2004: Microsoft SPOT

You can usually count on Microsoft to enter a potentially massive market far too early, so you won't be surprised to discover that it was making smart watches nearly a decade ago. Microsoft's platform was called Smart Personal Object Technology, or SPOT for short, and it used FM broadcasts to update subscribers' data in major US cities.

Microsoft Spot

A subscription was $59 per year. SPOT watches were released from 2004 until 2008, and Microsoft shut down the SPOT-updating MSN Direct service in 2012.

2009: Samsung S9110 Watch Phone

Microsoft had the right idea and the wrong answer. The future of the smart watch was wireless, but the wireless wasn't FM: it was Bluetooth. The relentless march of smartphone tech meant that all the pieces of the puzzle were starting to come together: better batteries, touch screens and low-power, short-range connections to internet-connected devices such as smartphones.

Samsung Smartwatch

By the beginning of this decade, firm after firm had seen the potential. Samsung had its S9110 Watch Phone (2009). Sony Ericsson launched its LiveView (2010) to pull data from Android phones, and Allerta's InPulse (also 2010) did the same for BlackBerries.

Motorola Actv

WIMM Labs' WIMM One (2011) shoved a modified version of Android into a watch-sized device, Motorola's Motoactv (also 2011) combined fitness information and music playback and Apple found that many of its square iPod Nanos (2011 again) ended up on people's wrists.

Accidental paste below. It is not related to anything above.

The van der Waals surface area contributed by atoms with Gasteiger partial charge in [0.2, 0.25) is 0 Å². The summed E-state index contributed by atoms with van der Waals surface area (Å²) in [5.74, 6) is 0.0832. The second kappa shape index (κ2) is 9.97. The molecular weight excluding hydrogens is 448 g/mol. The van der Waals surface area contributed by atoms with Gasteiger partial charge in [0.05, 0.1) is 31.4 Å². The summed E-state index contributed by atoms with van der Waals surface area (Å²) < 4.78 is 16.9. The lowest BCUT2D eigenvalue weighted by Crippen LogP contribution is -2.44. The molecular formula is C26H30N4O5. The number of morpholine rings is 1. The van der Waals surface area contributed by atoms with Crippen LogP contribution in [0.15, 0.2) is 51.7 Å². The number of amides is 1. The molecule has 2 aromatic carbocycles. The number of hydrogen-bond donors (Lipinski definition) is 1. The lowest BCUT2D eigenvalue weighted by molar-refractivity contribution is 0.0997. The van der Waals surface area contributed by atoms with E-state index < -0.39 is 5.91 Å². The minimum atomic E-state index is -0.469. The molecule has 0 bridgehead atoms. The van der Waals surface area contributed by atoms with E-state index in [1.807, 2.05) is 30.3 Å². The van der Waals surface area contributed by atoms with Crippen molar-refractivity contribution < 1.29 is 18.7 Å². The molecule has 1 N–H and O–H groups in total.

2012: Pebbles and fitness kit

By the end of 2012 we were up to our wrists in wearables: Nike+ Fuelbands and Jawbone Ups, the epaper-screened Pebble and the cute Cuckoo, the Sony Smartwatch and all kinds of GPS trackers and exercise monitors.


But while many of them are very good indeed, their relatively small sales suggest that nobody has quite nailed the smart watch yet. Could Samsung be about to change that?


2013: Samsung Galaxy Gear

Samsung has confirmed that its latest smartwatch will be called the Samsung Galaxy Gear and the rumour is that it can make phone calls, play video games and send emails. Samsung also promises tight integration with Android phones via a watch manager app.

Galaxy Gear

It does look as if the watch won't connect to Google Play, however, rather Samsung's own app store. Essentially, the Galaxy Gear is set to be the one device that links up the whole Galaxy family.

201?: Apple iWatch

The iWatch is the most written-about might-not-exist product of the age, helping to fuel the smart watch gold rush despite nobody having the faintest idea whether it's real or not - and if it is, what it'll do or why we should care.


Might we see the iWatch at Apple's September iPhone event? It's certainly one to, ahem, watch.